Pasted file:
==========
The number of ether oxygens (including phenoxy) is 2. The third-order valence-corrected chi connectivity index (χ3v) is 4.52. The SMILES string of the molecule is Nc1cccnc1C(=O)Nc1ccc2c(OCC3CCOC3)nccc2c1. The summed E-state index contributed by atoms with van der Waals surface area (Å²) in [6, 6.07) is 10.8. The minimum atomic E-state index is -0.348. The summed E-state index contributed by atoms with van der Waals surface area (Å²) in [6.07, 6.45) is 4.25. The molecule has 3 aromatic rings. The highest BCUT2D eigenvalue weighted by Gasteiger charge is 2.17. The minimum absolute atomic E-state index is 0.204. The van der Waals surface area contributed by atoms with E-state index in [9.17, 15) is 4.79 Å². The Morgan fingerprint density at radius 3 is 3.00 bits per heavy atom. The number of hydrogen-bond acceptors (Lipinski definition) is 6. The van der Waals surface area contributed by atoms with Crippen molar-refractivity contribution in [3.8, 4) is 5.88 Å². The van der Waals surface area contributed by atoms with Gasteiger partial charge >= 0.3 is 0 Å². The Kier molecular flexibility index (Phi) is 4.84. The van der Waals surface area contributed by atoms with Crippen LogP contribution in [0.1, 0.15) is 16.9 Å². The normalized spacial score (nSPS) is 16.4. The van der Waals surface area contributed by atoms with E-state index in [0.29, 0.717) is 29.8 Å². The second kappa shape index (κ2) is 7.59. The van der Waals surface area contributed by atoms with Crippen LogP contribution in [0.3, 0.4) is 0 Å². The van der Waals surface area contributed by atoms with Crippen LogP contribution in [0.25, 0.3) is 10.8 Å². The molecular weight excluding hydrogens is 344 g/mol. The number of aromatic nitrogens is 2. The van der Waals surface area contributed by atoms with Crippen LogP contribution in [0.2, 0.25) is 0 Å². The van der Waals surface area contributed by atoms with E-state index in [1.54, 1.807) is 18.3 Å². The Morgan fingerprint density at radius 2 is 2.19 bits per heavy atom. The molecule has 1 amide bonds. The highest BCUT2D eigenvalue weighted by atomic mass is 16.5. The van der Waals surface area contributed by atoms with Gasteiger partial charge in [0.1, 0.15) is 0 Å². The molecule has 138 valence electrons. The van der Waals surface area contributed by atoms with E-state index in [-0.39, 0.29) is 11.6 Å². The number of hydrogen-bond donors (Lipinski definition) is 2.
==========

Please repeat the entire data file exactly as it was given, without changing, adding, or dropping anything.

The number of ether oxygens (including phenoxy) is 2. The third-order valence-corrected chi connectivity index (χ3v) is 4.52. The SMILES string of the molecule is Nc1cccnc1C(=O)Nc1ccc2c(OCC3CCOC3)nccc2c1. The summed E-state index contributed by atoms with van der Waals surface area (Å²) in [6, 6.07) is 10.8. The minimum atomic E-state index is -0.348. The summed E-state index contributed by atoms with van der Waals surface area (Å²) in [6.07, 6.45) is 4.25. The molecule has 3 aromatic rings. The highest BCUT2D eigenvalue weighted by Gasteiger charge is 2.17. The minimum absolute atomic E-state index is 0.204. The van der Waals surface area contributed by atoms with E-state index in [9.17, 15) is 4.79 Å². The Morgan fingerprint density at radius 3 is 3.00 bits per heavy atom. The number of hydrogen-bond acceptors (Lipinski definition) is 6. The van der Waals surface area contributed by atoms with Crippen molar-refractivity contribution in [3.8, 4) is 5.88 Å². The van der Waals surface area contributed by atoms with Gasteiger partial charge >= 0.3 is 0 Å². The Kier molecular flexibility index (Phi) is 4.84. The van der Waals surface area contributed by atoms with Crippen LogP contribution in [0.1, 0.15) is 16.9 Å². The normalized spacial score (nSPS) is 16.4. The van der Waals surface area contributed by atoms with E-state index in [0.29, 0.717) is 29.8 Å². The second kappa shape index (κ2) is 7.59. The van der Waals surface area contributed by atoms with Crippen LogP contribution in [0.3, 0.4) is 0 Å². The van der Waals surface area contributed by atoms with Crippen LogP contribution in [0.25, 0.3) is 10.8 Å². The molecular weight excluding hydrogens is 344 g/mol. The number of aromatic nitrogens is 2. The van der Waals surface area contributed by atoms with Crippen LogP contribution in [0.2, 0.25) is 0 Å². The van der Waals surface area contributed by atoms with E-state index in [1.54, 1.807) is 18.3 Å². The Morgan fingerprint density at radius 2 is 2.19 bits per heavy atom. The molecule has 1 amide bonds. The highest BCUT2D eigenvalue weighted by atomic mass is 16.5. The van der Waals surface area contributed by atoms with Gasteiger partial charge in [0.1, 0.15) is 0 Å². The molecule has 138 valence electrons. The van der Waals surface area contributed by atoms with E-state index in [-0.39, 0.29) is 11.6 Å². The number of hydrogen-bond donors (Lipinski definition) is 2.